Utah’s home crowd to will Utes to victory

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    This week is historic. Not only have we elected the first black president, but for the first time in history, two top-12 teams will meet on the turf at Rice-Eccels Stadium. Let’s hope the outcome will be as satisfying as the one Tuesday.

    There have been a lot of big games played at Rice-Eccles. I was a boy in 1994 when the ranked BYU Cougars came into the old stadium and lost 34-31. It was the first time Utah achieved consecutive wins against BYU since 1972.

    I was there in 2004 when Urban Meyer led the team to perfection, and I sat shocked on the cold bleachers in 2006 when John Beck’s prayer was answered after running around like a chicken for 11 seconds.

    The game today is the biggest game in Rice-Eccles history, and the Cougars have nothing to do with it.

    Books will be written tonight. Kyle Whittingham will either go on the shelf with the McBride volumes, or he will lie behind glass with the greatness of Urban Meyer’s short tenure. The Blackout Game will be either a prelude to a day of mourning or the sun will rise high over the Wasatch Mountains.

    Even if there is some sort of slide after this game, it will essentially lock up a share of the Mountain West crown. The pressure is unbearable for the fans. I can’t imagine the sheer weight on the team. The Utes’ worthiness has been questioned all season long. TCU means validation. TCU is a game that will start the bandwagon rolling.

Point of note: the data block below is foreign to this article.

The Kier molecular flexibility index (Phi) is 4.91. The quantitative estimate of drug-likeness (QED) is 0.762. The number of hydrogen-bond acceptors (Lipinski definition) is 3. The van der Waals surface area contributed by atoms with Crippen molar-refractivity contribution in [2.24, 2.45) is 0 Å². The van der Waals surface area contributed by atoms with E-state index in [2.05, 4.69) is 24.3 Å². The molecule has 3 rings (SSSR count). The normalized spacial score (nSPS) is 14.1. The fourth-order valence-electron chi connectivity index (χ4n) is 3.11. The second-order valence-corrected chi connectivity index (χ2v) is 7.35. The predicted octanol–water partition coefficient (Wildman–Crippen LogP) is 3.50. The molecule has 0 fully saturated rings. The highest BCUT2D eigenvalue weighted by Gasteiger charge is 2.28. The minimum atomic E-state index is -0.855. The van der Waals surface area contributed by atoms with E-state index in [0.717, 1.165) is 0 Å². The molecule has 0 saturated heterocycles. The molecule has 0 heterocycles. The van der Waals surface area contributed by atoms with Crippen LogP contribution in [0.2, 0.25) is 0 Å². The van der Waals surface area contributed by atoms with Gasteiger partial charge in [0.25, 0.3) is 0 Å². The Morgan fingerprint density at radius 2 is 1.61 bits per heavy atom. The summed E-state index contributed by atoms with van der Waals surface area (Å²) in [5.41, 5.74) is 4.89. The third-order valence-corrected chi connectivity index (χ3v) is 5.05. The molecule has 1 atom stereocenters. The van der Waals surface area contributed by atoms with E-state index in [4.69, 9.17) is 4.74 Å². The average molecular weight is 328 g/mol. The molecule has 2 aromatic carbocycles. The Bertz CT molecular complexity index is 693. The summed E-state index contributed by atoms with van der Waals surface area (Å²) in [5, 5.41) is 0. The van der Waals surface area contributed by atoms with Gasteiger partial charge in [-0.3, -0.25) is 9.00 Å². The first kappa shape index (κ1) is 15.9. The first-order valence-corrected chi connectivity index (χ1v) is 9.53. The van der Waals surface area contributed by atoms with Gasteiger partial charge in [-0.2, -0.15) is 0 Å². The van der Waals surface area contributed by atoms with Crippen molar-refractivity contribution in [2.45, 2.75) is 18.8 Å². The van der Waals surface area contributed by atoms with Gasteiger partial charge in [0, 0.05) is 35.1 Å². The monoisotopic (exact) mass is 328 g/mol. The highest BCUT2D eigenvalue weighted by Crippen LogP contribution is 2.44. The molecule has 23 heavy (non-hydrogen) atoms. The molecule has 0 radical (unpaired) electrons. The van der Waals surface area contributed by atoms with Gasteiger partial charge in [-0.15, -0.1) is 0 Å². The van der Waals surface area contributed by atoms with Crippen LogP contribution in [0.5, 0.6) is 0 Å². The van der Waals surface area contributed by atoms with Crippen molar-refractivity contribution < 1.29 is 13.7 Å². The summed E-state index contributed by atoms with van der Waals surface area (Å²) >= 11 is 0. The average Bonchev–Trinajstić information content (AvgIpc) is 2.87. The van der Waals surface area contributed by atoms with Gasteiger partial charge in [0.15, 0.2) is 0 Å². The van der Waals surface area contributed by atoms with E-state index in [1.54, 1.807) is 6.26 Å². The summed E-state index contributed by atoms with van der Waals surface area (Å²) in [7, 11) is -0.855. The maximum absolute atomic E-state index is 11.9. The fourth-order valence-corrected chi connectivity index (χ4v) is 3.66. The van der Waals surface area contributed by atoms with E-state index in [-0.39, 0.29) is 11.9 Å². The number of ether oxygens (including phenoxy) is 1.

It won’t be easy. For those out there who check the Las Vegas lines, the gamblers have put their bellies to the table and anted up on TCU. The Horned Frogs’ defense is stellar-second in the country behind perennial contender USC. Their “D” has also put a curtain over how good the offense is, currently 29th in the country.

    The Utes are close, though. Utah is 7th in defense and 32nd in offense. While TCU continues to get national hype for its stout defense, Utah only gives up 0.56 average yards more per play. Offensively, the teams are at a standstill. TCU averages only 3 more yards a game than the Utes.

    So, what’s the difference? Both are teams that rely heavily on the power of their defenses. Both teams sit in the doldrums of the NCAA in penalty yards per game. What about rushing yards? TCU averages 4.48 a carry, Utah averages 4.44. The difference between these two teams is a matter of decimals.

    It’s as if the Utes will be playing themselves – an equally hungry, albeit purple version of themselves.

    The difference, then, is the surroundings. TCU will leave the comfort of Fort Worth where they derailed BYU’s BCS dreams and come to the Wasatch Mountains where dreams still live. The Horned Frogs will have to face 22 men who will never let the importance of the game out of their minds. TCU will hear the wild screams of the MUSS, and the alumni who will come to witness history. They will watch 35,000 black towels waving in unison, willing the team to victory. The bowl committees are going to get a show.

    The Blackout Game is tonight. It’s going to be a dark day for TCU.

    Nick Pappas is a sports columnist for the Daily Utah Chronicle.